Local farms gearing up for busy gardening season
AGAWAM, MA (WGGB/WSHM) — With snow and a blast of arctic air in the forecast this week, it appears as though the depths of winter are finally among us, but thankfully, there are also signs of spring!
Farmers are gearing up for what is expected to be yet another active growing season, with many taking up gardening during the pandemic.
The days are slowly getting longer and with off season maintenance complete, E. Cecchi Farm in Agawam said they’re gearing up for what is expected to be another busy season.
“All our orders are in. The seeds have been coming in for the last few weeks. We probably have 90 percent of the seeds are here…The supplies have been coming in, the pots and everything and the first plants came in last week, and we’re going to start planting today,” said farm owner Michael Cecchi.
They’ll begin with hanging baskets and will start seeding some of the earlier crops, such as greenhouse tomatoes, onions, and lettuce.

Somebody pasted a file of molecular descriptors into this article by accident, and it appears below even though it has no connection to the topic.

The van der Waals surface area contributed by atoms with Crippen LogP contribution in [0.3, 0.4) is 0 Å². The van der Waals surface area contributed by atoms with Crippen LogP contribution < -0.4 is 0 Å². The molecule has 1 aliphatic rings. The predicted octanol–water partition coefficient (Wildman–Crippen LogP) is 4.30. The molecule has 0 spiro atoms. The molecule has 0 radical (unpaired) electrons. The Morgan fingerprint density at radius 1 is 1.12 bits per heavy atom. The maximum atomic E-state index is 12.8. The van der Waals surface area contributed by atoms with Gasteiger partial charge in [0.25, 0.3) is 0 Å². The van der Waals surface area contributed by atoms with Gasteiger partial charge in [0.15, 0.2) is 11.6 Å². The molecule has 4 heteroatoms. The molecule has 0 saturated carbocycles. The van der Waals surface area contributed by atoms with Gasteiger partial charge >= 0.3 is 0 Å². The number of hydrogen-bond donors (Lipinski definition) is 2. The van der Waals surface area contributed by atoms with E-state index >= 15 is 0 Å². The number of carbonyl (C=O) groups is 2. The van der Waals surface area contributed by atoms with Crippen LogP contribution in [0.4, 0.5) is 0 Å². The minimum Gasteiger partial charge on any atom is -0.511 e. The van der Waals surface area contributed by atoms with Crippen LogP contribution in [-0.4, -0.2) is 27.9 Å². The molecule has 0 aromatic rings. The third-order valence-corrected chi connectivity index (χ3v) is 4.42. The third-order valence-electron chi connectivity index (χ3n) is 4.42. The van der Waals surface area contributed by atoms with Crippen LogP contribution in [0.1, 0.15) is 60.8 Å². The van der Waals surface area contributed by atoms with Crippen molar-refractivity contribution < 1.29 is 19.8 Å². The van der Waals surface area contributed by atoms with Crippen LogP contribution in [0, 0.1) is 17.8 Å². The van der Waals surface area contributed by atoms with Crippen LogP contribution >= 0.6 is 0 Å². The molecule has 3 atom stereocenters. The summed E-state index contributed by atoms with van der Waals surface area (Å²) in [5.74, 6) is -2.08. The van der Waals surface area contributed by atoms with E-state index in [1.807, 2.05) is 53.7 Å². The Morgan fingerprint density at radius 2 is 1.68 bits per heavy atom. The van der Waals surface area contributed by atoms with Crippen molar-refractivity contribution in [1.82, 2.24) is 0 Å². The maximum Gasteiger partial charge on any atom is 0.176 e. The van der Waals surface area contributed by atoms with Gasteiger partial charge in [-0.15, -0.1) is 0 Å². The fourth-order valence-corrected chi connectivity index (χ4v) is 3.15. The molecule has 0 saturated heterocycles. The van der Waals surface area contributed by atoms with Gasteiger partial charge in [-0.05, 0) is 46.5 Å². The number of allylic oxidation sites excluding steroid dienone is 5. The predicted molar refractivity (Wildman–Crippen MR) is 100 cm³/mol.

Between Easter and Mother’s Day, blooming will begin, but here in New England, it’s not until May 1 that it’s safe to begin transferring to the ground.
“The heartier stuff, the lettuces and cabbages, onions, first of May, and then each week, you know, different things kind of become available, like you don’t want to put tomatoes out until like…the middle of May, peppers a little later because they’re a little more susceptible to frost and the fluctuation in temperatures…You can cheat a little bit, you know, if you’re already in May and it’s pretty warm, you can cheat a little bit, but you’ve gotta keep an eye to the weather and you know, cover them if they’re going to need it,” Cecchi added.
Last season, supplies sold out quickly with many first-time gardeners in the pandemic. Cecchi has this advice to avoid frustration again this year.
“The best thing to do is to shop early. Some people know what they’re doing, buy early, and put it in the garage at night, so it doesn’t get too cold and put it out during the day. If you have the time, you can do that. If you’re planting seeds, get them as early as you can… you know, they’ll keep until it’s time to seed them,” Cecchi explained.
Speaking of seeds, many farmers are reporting a shortage in seed supply, but not at Cecchi’s.
Despite coronavirus-related shipping delays, the Cecchi family told Western Mass News they’ve got plenty of supply in stock. In fact, they’ve ordered a little bit extra this season, all to ensure that come growing season the inventory is in place for both new and experienced gardeners alike.